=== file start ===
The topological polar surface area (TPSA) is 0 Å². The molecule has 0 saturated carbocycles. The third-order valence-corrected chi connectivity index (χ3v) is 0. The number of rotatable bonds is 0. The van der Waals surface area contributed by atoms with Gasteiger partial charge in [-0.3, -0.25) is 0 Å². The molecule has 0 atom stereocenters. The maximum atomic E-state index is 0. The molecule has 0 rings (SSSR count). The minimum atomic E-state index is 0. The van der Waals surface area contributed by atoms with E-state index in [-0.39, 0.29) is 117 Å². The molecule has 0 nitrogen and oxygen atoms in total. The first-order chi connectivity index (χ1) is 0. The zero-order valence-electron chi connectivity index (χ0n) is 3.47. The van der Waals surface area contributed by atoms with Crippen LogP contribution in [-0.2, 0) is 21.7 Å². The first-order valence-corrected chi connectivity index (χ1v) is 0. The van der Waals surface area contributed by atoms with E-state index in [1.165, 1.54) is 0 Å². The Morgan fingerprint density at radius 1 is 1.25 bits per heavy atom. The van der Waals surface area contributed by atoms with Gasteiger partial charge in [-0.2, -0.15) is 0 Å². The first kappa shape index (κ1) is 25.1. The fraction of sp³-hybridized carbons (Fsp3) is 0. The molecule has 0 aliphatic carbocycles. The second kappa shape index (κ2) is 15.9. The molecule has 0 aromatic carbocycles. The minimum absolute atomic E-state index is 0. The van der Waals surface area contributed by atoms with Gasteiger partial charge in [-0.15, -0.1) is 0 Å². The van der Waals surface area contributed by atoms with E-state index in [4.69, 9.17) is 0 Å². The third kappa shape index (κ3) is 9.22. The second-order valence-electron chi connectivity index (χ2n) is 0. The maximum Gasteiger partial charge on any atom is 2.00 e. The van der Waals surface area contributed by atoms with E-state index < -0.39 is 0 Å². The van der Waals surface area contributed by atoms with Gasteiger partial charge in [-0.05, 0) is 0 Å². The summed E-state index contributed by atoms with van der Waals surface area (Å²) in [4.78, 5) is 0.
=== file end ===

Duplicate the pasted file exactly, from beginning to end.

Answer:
The topological polar surface area (TPSA) is 0 Å². The molecule has 0 saturated carbocycles. The third-order valence-corrected chi connectivity index (χ3v) is 0. The number of rotatable bonds is 0. The van der Waals surface area contributed by atoms with Gasteiger partial charge in [-0.3, -0.25) is 0 Å². The molecule has 0 atom stereocenters. The maximum atomic E-state index is 0. The molecule has 0 rings (SSSR count). The minimum atomic E-state index is 0. The van der Waals surface area contributed by atoms with E-state index in [-0.39, 0.29) is 117 Å². The molecule has 0 nitrogen and oxygen atoms in total. The first-order chi connectivity index (χ1) is 0. The zero-order valence-electron chi connectivity index (χ0n) is 3.47. The van der Waals surface area contributed by atoms with Crippen LogP contribution in [-0.2, 0) is 21.7 Å². The first-order valence-corrected chi connectivity index (χ1v) is 0. The van der Waals surface area contributed by atoms with E-state index in [1.165, 1.54) is 0 Å². The Morgan fingerprint density at radius 1 is 1.25 bits per heavy atom. The van der Waals surface area contributed by atoms with Gasteiger partial charge in [-0.2, -0.15) is 0 Å². The first kappa shape index (κ1) is 25.1. The fraction of sp³-hybridized carbons (Fsp3) is 0. The molecule has 0 aliphatic carbocycles. The second kappa shape index (κ2) is 15.9. The molecule has 0 aromatic carbocycles. The minimum absolute atomic E-state index is 0. The van der Waals surface area contributed by atoms with Gasteiger partial charge in [-0.15, -0.1) is 0 Å². The van der Waals surface area contributed by atoms with E-state index in [4.69, 9.17) is 0 Å². The third kappa shape index (κ3) is 9.22. The second-order valence-electron chi connectivity index (χ2n) is 0. The maximum Gasteiger partial charge on any atom is 2.00 e. The van der Waals surface area contributed by atoms with E-state index < -0.39 is 0 Å². The van der Waals surface area contributed by atoms with Gasteiger partial charge in [-0.05, 0) is 0 Å². The summed E-state index contributed by atoms with van der Waals surface area (Å²) in [4.78, 5) is 0.